Staalplaat Soundsystem and LACE
It occurred to me that light might be as much a part of the upcoming concert as sound – and that both would become components of music. A slide carousel was clicking and flashing its empty square on one wall, antiquated monitors glowed an old-fashioned grey light, on them copper wires were taped, splayed like futuristic sense organs across the screens and picking up static then transmuting that free energy into sound. Unlike many sound/music installations, cause and effect were clearly observable here – or enough so to make me feel like I understood the proceedings.
The youths who take part in this weekend’s teen workshop with Staalplaat Soundsystem at LACE will receive “as brief an instruction as possible (in the science and art of making music with household and thrift store equipment) to avoid burdening the creativity of the moment by giving them a “right” way to do it.
Ooh, the air was redolent of hot plastic and the low sizzle of possibility underlay everything. I recalled the scent of overheated TV’s from my youth, and hanging out in the self-built stereo room of a friend’s dad: he played weirdly packaged records, and my friend and I watched avidly the progress of reel to reel tapes and I savored – without knowing why – the pops and crackles of connoiseur-level electronics. This same favored dad once took us to Wallich’s Music City on Sunset Blvd, where we sat in private glass cubicles and sampled audiophile lp’s from foreign countries while Mr. Beeken smoked and told us what was what. Stunning memory.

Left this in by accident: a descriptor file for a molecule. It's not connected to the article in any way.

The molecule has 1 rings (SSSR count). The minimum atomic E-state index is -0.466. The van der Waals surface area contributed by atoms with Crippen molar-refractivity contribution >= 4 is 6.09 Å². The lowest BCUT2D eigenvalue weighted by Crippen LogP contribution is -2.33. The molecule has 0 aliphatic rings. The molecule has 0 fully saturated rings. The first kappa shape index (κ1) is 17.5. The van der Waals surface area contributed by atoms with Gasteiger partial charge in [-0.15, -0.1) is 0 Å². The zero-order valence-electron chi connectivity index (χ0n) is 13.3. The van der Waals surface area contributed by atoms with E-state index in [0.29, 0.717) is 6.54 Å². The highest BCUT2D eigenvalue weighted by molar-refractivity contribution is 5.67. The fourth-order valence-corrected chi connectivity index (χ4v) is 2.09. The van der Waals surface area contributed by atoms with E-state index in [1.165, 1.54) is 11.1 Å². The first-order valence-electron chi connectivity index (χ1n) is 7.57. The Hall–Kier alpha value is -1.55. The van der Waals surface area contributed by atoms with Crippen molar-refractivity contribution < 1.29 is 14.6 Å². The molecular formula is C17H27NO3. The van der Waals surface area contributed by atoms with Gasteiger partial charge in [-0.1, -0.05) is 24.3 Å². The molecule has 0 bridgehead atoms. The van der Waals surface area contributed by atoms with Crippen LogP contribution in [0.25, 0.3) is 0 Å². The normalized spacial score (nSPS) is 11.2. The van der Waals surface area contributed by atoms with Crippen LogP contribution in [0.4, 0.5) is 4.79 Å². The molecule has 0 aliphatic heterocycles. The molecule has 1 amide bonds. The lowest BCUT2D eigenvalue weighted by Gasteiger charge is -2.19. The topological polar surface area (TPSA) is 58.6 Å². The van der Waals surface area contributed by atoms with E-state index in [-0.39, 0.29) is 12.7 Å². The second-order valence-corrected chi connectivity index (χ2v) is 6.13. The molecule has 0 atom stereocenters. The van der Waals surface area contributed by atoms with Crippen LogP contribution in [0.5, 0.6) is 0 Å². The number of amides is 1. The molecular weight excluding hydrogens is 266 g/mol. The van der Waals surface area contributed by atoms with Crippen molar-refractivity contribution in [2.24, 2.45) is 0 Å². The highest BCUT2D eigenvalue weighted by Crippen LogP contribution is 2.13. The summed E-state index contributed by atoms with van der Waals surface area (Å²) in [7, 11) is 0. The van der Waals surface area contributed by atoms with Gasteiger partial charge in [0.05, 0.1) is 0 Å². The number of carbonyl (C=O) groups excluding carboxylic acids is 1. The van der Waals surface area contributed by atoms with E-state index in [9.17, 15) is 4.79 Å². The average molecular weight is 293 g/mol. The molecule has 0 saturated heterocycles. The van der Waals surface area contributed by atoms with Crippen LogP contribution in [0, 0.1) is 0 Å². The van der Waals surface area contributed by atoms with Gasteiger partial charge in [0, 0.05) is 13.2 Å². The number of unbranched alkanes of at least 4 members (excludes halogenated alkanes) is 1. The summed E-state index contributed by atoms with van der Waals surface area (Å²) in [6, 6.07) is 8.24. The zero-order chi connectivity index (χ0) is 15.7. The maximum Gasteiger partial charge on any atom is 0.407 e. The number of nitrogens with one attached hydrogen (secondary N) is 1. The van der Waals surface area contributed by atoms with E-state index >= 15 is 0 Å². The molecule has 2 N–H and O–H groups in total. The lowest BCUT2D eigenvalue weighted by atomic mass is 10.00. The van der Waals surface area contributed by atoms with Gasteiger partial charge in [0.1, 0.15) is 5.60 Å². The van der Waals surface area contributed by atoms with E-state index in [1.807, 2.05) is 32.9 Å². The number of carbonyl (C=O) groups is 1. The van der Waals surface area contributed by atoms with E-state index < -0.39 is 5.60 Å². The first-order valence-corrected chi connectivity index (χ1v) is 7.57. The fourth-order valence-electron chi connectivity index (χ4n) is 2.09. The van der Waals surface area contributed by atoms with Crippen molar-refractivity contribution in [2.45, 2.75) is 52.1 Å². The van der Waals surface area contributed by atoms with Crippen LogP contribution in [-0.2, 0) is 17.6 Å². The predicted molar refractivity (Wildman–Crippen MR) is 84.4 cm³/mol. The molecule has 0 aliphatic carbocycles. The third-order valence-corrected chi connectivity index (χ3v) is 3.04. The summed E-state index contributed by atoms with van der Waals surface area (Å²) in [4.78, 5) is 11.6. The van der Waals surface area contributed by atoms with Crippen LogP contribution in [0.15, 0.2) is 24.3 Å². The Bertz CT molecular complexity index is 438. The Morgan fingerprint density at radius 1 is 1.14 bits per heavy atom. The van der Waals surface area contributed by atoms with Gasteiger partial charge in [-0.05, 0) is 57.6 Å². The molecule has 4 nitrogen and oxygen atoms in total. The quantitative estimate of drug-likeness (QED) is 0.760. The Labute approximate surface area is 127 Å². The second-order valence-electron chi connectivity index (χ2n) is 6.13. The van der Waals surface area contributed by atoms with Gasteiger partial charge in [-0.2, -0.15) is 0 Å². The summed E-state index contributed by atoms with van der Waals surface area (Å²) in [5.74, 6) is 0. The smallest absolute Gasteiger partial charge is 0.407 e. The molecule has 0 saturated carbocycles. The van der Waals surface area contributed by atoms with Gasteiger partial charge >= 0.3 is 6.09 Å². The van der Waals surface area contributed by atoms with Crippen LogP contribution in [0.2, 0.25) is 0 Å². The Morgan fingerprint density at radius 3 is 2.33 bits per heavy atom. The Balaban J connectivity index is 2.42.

Staalplaat Soundsystem practice a communitarian iteration of this hobbyist-dad, analog-digital geekery. These Dutch artists invite people – not other “Sound Artists” – but students and professionals from other career tracks and children, to engage with their tools; they teach skills – weird, anarchic organization patterns – that might not transfer precisely to another experience, but that open one’s mind to making and thinking creatively with sound.
There will be a Youth Concert on Sunday, with the students who have spent the weekend practicing and composing, and a performance by Staalplaat Soundsystem themselves on Monday.
Oh! Oh! I forgot the best line of the night! Ok, so I really forgot but I’ll give it a try. Robert Crouch: “The first thing I saw when I walked into work this week was Geert-Jan dipping wired circuit boards into salt water. I guess it’s safe, because they’re so low voltage, but I worried. And then…. the circuit boards started to sizzle over the speakers – sometimes quietly and sometimes in a low, throbbing moan. It was like hearing the sad little deaths of digital equiment!”
More information on the workshop and the concerts at LACE: http://www.welcometolace.org/exhibitions/view/staalplaat-soundsystem/